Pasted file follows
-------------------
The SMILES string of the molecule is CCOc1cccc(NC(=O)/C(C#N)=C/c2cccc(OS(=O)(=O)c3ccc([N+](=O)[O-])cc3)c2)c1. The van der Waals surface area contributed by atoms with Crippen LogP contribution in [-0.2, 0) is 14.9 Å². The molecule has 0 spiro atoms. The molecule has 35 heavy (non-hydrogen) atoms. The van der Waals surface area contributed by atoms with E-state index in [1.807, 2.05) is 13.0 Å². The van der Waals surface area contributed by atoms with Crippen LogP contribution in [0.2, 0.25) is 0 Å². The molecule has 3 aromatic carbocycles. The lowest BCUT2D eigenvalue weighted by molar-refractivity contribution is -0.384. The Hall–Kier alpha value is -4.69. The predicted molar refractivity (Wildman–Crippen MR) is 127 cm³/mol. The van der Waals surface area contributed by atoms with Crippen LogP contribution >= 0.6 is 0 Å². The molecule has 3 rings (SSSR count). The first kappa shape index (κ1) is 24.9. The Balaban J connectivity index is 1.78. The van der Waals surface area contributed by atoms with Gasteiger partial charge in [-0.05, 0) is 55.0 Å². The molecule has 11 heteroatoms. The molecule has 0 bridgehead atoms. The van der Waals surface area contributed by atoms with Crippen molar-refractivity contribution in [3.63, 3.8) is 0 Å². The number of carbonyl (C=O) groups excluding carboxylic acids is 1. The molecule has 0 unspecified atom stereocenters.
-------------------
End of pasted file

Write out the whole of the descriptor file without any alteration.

The SMILES string of the molecule is CCOc1cccc(NC(=O)/C(C#N)=C/c2cccc(OS(=O)(=O)c3ccc([N+](=O)[O-])cc3)c2)c1. The van der Waals surface area contributed by atoms with Crippen LogP contribution in [-0.2, 0) is 14.9 Å². The molecule has 0 spiro atoms. The molecule has 35 heavy (non-hydrogen) atoms. The van der Waals surface area contributed by atoms with E-state index in [1.807, 2.05) is 13.0 Å². The van der Waals surface area contributed by atoms with Crippen LogP contribution in [0.2, 0.25) is 0 Å². The molecule has 3 aromatic carbocycles. The lowest BCUT2D eigenvalue weighted by molar-refractivity contribution is -0.384. The Hall–Kier alpha value is -4.69. The predicted molar refractivity (Wildman–Crippen MR) is 127 cm³/mol. The van der Waals surface area contributed by atoms with Crippen LogP contribution >= 0.6 is 0 Å². The molecule has 3 rings (SSSR count). The first kappa shape index (κ1) is 24.9. The Balaban J connectivity index is 1.78. The van der Waals surface area contributed by atoms with Gasteiger partial charge in [-0.05, 0) is 55.0 Å². The molecule has 11 heteroatoms. The molecule has 0 bridgehead atoms. The van der Waals surface area contributed by atoms with Crippen molar-refractivity contribution in [3.63, 3.8) is 0 Å². The number of carbonyl (C=O) groups excluding carboxylic acids is 1. The molecule has 0 unspecified atom stereocenters.